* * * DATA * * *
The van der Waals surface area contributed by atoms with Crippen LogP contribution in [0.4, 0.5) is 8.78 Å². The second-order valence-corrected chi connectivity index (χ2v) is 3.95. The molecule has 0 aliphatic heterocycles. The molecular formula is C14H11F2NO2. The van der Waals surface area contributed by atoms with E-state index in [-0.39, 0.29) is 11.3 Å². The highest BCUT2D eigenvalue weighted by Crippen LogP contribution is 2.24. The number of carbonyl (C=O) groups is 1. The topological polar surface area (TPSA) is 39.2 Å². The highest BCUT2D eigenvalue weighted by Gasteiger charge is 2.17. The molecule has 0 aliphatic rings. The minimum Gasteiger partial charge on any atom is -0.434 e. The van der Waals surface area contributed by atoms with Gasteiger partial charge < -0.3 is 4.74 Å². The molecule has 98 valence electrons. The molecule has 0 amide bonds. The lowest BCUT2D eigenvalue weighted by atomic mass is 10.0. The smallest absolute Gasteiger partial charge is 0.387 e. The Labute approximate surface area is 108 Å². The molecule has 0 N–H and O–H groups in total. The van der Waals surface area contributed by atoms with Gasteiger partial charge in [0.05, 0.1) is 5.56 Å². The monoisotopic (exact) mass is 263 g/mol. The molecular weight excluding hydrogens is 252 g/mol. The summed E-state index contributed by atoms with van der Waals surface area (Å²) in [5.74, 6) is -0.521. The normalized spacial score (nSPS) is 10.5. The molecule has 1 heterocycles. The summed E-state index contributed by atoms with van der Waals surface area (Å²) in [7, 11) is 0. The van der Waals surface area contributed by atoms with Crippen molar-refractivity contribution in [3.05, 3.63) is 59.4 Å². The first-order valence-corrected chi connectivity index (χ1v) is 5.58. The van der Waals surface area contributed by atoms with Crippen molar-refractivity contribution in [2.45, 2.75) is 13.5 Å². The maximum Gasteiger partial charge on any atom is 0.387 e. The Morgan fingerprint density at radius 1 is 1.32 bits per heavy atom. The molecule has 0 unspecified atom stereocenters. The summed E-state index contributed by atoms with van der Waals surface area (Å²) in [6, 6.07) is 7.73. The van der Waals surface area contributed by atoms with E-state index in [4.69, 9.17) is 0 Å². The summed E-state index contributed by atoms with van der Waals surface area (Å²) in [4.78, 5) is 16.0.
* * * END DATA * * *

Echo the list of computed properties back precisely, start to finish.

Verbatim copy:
The van der Waals surface area contributed by atoms with Crippen LogP contribution in [0.4, 0.5) is 8.78 Å². The second-order valence-corrected chi connectivity index (χ2v) is 3.95. The molecule has 0 aliphatic heterocycles. The molecular formula is C14H11F2NO2. The van der Waals surface area contributed by atoms with E-state index in [-0.39, 0.29) is 11.3 Å². The highest BCUT2D eigenvalue weighted by Crippen LogP contribution is 2.24. The number of carbonyl (C=O) groups is 1. The topological polar surface area (TPSA) is 39.2 Å². The highest BCUT2D eigenvalue weighted by Gasteiger charge is 2.17. The molecule has 0 aliphatic rings. The minimum Gasteiger partial charge on any atom is -0.434 e. The van der Waals surface area contributed by atoms with Gasteiger partial charge < -0.3 is 4.74 Å². The molecule has 98 valence electrons. The molecule has 0 amide bonds. The lowest BCUT2D eigenvalue weighted by atomic mass is 10.0. The smallest absolute Gasteiger partial charge is 0.387 e. The Labute approximate surface area is 108 Å². The molecule has 0 N–H and O–H groups in total. The van der Waals surface area contributed by atoms with Gasteiger partial charge in [0.05, 0.1) is 5.56 Å². The monoisotopic (exact) mass is 263 g/mol. The molecular weight excluding hydrogens is 252 g/mol. The summed E-state index contributed by atoms with van der Waals surface area (Å²) in [5.74, 6) is -0.521. The normalized spacial score (nSPS) is 10.5. The molecule has 1 heterocycles. The summed E-state index contributed by atoms with van der Waals surface area (Å²) in [7, 11) is 0. The van der Waals surface area contributed by atoms with Crippen molar-refractivity contribution in [3.05, 3.63) is 59.4 Å². The first-order valence-corrected chi connectivity index (χ1v) is 5.58. The van der Waals surface area contributed by atoms with Crippen molar-refractivity contribution in [2.45, 2.75) is 13.5 Å². The maximum Gasteiger partial charge on any atom is 0.387 e. The Morgan fingerprint density at radius 1 is 1.32 bits per heavy atom. The molecule has 0 unspecified atom stereocenters. The summed E-state index contributed by atoms with van der Waals surface area (Å²) in [6, 6.07) is 7.73. The van der Waals surface area contributed by atoms with E-state index in [4.69, 9.17) is 0 Å². The summed E-state index contributed by atoms with van der Waals surface area (Å²) in [4.78, 5) is 16.0.